This world is composed of some 6.8 billion human beings all in various stages of human development. One of the ways to view development is based on a person’s life conditions and their resultant values based on those conditions. If we are to have constructive dialog, and wish to reach some positive resolutions, we must take these things into consideration. What has happened since the advent of jet travel and instant communication is that a world once isolated and expansive is now interconnected and small. However this shrinking of the world has not necessarily advanced human development. The one thing that we as citizens of the United States must remember is that our current life conditions have afforded us with the opportunity to live in certain conditions with resultant value systems that do not currently exist in other parts of the world. So, we must always remain mindful of that when we view events and chose to get involved in other parts of the world.

As Americans we have always been afraid of the boggie man, it is in our historical cultural DNA. My generation was raised with the fear that at any moment “those” Russians where going to be storming our shores to replace Democracy with Communism. Hence, all Russians are bad. We didn’t know any better, but after the fall of Communism we learned that the huge threat was in fact more of a paper tiger. Once again we have a new boggie man. This one comes from the Middle East and is out to dominate and control us with a strict brand of religious fanaticism and Sharia law. Hence, all those from the Middle East are bad.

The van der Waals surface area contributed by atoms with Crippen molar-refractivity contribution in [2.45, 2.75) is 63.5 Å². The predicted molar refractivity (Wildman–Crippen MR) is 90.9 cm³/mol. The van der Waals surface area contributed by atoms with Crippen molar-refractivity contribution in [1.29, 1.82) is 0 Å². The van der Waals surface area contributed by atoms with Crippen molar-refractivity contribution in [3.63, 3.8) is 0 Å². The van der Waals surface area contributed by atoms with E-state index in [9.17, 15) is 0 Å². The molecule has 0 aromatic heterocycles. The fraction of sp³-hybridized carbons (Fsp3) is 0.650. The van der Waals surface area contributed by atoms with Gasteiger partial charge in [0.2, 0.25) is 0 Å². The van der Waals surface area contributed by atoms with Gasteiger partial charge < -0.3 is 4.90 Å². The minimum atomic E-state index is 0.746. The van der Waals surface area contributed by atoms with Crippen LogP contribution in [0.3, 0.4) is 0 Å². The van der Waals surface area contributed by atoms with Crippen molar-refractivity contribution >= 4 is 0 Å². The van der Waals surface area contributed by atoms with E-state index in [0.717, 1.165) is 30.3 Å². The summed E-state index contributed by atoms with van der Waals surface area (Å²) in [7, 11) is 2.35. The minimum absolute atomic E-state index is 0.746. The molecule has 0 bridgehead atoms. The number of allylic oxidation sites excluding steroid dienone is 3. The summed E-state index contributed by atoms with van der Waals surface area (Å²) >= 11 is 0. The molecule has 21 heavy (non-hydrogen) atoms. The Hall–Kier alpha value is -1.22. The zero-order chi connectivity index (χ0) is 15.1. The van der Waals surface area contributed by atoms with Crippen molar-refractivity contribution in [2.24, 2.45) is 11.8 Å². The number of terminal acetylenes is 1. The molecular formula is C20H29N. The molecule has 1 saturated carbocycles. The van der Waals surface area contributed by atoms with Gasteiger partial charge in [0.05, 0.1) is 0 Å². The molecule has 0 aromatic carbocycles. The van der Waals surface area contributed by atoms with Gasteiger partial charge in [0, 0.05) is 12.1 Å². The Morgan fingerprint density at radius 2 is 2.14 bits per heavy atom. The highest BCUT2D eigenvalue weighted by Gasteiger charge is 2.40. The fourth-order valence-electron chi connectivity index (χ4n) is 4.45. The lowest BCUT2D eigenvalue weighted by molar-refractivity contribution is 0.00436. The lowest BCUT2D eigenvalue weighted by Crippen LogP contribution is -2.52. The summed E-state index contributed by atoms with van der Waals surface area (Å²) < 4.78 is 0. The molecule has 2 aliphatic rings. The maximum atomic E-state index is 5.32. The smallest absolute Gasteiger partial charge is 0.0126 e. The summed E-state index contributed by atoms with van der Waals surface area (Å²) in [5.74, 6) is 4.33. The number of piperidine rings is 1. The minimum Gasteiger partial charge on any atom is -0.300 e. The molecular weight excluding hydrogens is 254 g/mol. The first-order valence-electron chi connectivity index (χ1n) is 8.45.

We need to be able to view people, countries and religions in a way that affords us a perspective from fifty thousand feet. Being able to view life conditions from such a vantage point we are able to see differences, contours, and variations in how people think, and in this case how religions can have multiple expressions even when calling themselves a single religion.

Christianity as an Example

Let’s take Christianity as an example, as most of us are somewhat familiar with it. There is a wide spectrum when it comes to those who call themselves Christians. On the one hand you have those who attend Unity and on the other you have those who are involved with fundamentalist Christian based sects. If you sit with people from each branch of Christianity you will find huge differences in world views, political persuasions, value systems, life style choices etc. But, both groups call themselves Christians. Then you add into the mix, Baptists, Presbyterians, and Episcopalians. How can all of these expressions call themselves Christians?